- Background innovation, business creativity and Design Thinking
- Hands-on with empathy – phase 1: stakeholders
- Hands-on with empathy – phase 2: conversation design
- Hands-on with definition – formulating and choosing user statements
- Mindset yes and yes but
- Hands-on with idea generation – thinking techniques
- Hands-on with conceptualizing & prototyping
- Hands-on with pitching & testing
- Team pitches
Learn how to make a product that customers really want.
At FEI, they once had the dream of building a small and inexpensive electron microscope, for example, for schools or small businesses. That initiated the development of the Phenom. A technical tour de force, there was no question about that. However, the big challenge was how to sell an electron microscope to people who have never thought about it before. How do you find them and how do you reach them?
At first, they just tried it with an internet site and e-mails to lists obtained from the Chamber of Commerce. When these efforts failed to bear fruit, they decided to put a lot more work into it, including going to the events where the target group met and presenting themselves in the magazines the targeted users read. Their main conclusion: things would have gone a lot smoother if they had known how to go about it. They had searched for parties who had gone through a similar process but found no one who could help them.
The story of the Phenom isn’t an isolated one. It’s a familiar phenomenon in the high-tech industry: companies trying to sell a technical marvel to potential customers who have never thought about it before and who are unaware of its possibilities. Of course, you can ‘just’ go and build something and then market it. But why would anyone buy something if they don’t know what they can gain from it?
Alternatively, you could seek out those same potential customers first, as they eventually did at FEI. You could ask them what they’re up against. You could inquire about their needs, about what would help them in their daily work. That way you can build something that really solves something and therefore can be sold more quickly.
In practice, this approach turns out to work a lot faster with more chances of successful product and service launches. The time savings and increased success rate can benefit any organization.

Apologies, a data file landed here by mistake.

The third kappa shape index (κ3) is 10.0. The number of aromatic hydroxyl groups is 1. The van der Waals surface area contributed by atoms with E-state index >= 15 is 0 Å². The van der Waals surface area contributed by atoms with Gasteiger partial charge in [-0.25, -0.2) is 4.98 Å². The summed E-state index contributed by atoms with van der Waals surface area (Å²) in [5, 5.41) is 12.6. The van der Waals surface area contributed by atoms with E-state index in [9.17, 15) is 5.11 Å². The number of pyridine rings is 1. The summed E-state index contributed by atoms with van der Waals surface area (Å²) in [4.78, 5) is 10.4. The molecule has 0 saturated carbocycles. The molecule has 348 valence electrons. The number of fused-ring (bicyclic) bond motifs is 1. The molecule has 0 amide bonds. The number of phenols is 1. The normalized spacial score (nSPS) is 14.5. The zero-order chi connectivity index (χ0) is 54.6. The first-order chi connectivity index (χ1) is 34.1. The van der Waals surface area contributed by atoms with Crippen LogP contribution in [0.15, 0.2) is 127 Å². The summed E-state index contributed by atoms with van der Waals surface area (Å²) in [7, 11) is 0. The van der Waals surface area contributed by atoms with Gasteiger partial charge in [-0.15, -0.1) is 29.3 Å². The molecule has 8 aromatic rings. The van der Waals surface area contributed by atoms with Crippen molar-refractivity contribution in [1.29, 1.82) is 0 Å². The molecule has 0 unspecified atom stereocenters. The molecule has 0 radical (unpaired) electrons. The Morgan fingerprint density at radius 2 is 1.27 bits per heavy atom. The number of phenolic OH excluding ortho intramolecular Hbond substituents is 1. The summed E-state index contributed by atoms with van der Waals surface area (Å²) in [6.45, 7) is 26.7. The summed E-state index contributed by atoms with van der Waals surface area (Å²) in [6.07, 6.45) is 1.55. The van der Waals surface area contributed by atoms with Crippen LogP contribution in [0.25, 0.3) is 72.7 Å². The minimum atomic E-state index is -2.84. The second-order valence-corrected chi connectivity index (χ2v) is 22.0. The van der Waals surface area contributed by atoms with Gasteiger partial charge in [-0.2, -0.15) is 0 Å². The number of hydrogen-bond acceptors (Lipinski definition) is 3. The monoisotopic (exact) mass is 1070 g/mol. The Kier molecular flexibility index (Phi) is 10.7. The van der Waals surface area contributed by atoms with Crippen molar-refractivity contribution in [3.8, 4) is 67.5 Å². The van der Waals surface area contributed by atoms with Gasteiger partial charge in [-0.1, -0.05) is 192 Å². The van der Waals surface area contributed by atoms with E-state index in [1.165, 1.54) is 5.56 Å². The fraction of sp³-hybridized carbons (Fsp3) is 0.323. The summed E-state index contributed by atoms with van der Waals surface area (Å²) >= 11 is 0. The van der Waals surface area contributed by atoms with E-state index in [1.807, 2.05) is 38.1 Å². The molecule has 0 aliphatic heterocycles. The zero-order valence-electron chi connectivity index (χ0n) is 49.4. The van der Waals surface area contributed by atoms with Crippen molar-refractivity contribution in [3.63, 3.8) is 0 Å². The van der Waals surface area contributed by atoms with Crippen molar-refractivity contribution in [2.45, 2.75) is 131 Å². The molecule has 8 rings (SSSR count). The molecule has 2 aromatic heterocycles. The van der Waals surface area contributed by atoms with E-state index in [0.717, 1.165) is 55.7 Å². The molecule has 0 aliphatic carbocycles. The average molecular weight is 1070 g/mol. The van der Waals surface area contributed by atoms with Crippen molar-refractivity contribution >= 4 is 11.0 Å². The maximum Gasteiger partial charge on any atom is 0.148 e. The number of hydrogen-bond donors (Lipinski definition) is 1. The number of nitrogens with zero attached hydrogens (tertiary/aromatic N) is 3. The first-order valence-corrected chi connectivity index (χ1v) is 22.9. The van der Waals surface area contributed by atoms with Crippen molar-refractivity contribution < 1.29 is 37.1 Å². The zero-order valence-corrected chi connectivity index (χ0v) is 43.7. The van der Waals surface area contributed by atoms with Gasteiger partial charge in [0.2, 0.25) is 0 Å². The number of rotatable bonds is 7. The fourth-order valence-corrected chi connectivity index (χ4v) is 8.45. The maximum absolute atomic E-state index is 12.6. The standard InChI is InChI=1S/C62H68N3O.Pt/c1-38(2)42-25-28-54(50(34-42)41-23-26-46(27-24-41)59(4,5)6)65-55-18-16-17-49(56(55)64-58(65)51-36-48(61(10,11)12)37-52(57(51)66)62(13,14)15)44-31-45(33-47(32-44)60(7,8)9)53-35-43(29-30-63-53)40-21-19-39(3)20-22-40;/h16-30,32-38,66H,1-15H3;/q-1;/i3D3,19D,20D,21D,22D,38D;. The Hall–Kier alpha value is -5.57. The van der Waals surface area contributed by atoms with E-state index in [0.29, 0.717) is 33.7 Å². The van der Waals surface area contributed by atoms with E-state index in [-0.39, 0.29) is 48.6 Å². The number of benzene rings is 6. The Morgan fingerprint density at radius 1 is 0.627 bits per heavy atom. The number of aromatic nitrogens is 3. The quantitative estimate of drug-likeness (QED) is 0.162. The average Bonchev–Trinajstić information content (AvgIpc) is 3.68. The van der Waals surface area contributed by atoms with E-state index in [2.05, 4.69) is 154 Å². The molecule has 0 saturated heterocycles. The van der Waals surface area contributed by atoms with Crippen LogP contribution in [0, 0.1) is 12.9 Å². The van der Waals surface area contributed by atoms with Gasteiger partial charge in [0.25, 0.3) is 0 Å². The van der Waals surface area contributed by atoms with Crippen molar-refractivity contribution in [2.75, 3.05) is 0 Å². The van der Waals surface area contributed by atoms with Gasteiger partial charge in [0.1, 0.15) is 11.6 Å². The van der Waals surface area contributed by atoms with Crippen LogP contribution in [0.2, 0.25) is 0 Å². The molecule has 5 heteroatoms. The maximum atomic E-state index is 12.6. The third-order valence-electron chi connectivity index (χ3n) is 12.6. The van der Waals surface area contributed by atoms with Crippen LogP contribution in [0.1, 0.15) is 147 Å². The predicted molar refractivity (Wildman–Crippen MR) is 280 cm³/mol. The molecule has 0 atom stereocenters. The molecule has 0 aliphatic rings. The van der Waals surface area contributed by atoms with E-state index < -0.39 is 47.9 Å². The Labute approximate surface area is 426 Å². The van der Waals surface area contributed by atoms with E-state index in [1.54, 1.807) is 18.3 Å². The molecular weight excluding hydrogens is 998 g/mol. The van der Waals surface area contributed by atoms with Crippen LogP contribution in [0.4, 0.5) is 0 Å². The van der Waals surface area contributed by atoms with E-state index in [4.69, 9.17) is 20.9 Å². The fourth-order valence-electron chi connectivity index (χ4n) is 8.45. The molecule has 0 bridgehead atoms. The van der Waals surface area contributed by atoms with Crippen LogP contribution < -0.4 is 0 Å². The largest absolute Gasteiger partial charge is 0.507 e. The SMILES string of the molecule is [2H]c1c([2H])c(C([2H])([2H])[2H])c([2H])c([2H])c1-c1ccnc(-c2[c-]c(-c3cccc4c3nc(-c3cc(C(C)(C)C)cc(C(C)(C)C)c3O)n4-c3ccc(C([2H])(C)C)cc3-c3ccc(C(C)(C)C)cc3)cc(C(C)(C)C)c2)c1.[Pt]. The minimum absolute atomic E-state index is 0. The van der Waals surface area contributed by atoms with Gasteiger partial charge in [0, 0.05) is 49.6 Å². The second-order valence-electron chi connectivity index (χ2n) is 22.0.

The great thing is: the approach can be learned. The Customer-Centric Systems Design training provides you with the tools to create a product that customers really want by using the Design Thinking method. FEI could have saved a lot of time and effort with it. Get a taste of the approach in our 1-day introduction.
Source: Article (NL) Bits & Chips: 'Laaglandse hightech op les bij Apple'.
After the training you will be able to:
- get to the heart of a business/innovation challenge, using effective communication techniques;
- gain insight into the motives, frictions and needs of the end user;
- use practical and pattern-breaking creative thinking techniques, to easily come up with original solutions;
- translate ideas into product or service concepts and visualize them;
- recognize the value of the approach to their organization.
This course is intended for system architects, product managers and project managers.
Applying Design Thinking means constant learning, letting go of existing patterns and testing new solutions. It is a non-linear method in which the joint result is more important than the correct sequence of process steps. It is also a short-cyclical method. The point is to gain high quality insights from the right stakeholders as soon as possible. These insights are then tested, validated and adjusted again. You repeat this a number of times. This way you quickly find the right solution for your customers.
Many hands-on individual and group exercises and finally a presentation.
Participants will receive a High Tech Institute course certificate for attending this training.
Remarks from participants